Following a phase 3 setback a few weeks ago which caused cuts to staff and R&D programs, Otonomy has come back with a positive late-stage trial for its favored candidate Otividex in Meniere’s disease. Last month, Otividex was essentially put on pause after it did not display any activity in patients with Meniere’s, a weary inner ear disorder that affects balance and results in vertigo, tinnitus and hearing loss.
Currently, a second phase 3 trial, which has mostly been completed, is waiting for data. The data has resulted in an unexpected win and a big surge in the company’s share price. The company is now looking to meet with the FDA to talk about a possible filing for the drug, which is a new formulation of the steroid dexamethasone.
As of now, there are no FDA-approved treatments for Meniere’s disease, however, more than 600,000 patients in the U.S have been diagnosed with this specific condition. Otonomy President and CEO Dave Weber commented on the new data, “The new data clearly demonstrates the treatment benefit that Otividex provides by the significantly reducing the number of definitive vertigo days experienced by patients.”
Recently, there have been attempts to conserve capital. This has been shown through a one-third cut in the non-commercial workforce and a deferral in several clinical trials, continue but will be examined again in accordance with the new data. A new plan is expected in the next few months. The current trial, named AVERTS-2, involved 174 patients from six European countries who got a single injection of Otividex into their inner ear and followed the same type of protocol and treatment as the negative U.S trial AVERTS-1. Otonomy is now attempting to explain why the results of the two studies came out different.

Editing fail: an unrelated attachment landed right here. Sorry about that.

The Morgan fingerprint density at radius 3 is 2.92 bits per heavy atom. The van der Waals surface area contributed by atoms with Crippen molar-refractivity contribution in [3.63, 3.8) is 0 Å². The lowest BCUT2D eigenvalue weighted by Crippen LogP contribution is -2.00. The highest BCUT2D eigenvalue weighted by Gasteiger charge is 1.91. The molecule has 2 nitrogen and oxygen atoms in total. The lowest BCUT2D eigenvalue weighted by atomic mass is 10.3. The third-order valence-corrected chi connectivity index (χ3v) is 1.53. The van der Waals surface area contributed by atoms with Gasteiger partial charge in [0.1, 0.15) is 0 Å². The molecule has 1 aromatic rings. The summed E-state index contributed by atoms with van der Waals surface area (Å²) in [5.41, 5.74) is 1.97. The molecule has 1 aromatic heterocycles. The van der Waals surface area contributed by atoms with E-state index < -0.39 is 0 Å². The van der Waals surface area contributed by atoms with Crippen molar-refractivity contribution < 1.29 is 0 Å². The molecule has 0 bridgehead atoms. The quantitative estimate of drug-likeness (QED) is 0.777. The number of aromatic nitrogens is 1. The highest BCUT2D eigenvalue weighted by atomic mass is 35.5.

The results showed that patients had around nine definitive days of experiencing vertigo, with at least one episode lasting 20 minutes, in the prior four-week period. Otividex decreased that by an average of 6.2 days after three months, which compared to a 2.5-day reduction in the placebo group and was a statistically significant difference.
Over the next three-month period, the otividex displayed a continued improvement. At the same time, the placebo response stayed constant. Chief Scientific Officer Kathie Bishop commented on the results, “We expect to provide a program update in the first quarter of 2018, and that will include the outline of our plan to complete the clinical development of Otividex to file the NDA.” If Autonomy is able to get Otividex back on track, it will be able to give the company resources and confidence to bring about other future projects, including a group of preclinical programs for hearing loss. This will need to happen, as sales of its only marketed dug Otiprio continues to underperform. Otonomy believes that Otiprio will gain momentum if it can obtain an FDA approval for acute otitis in 2018.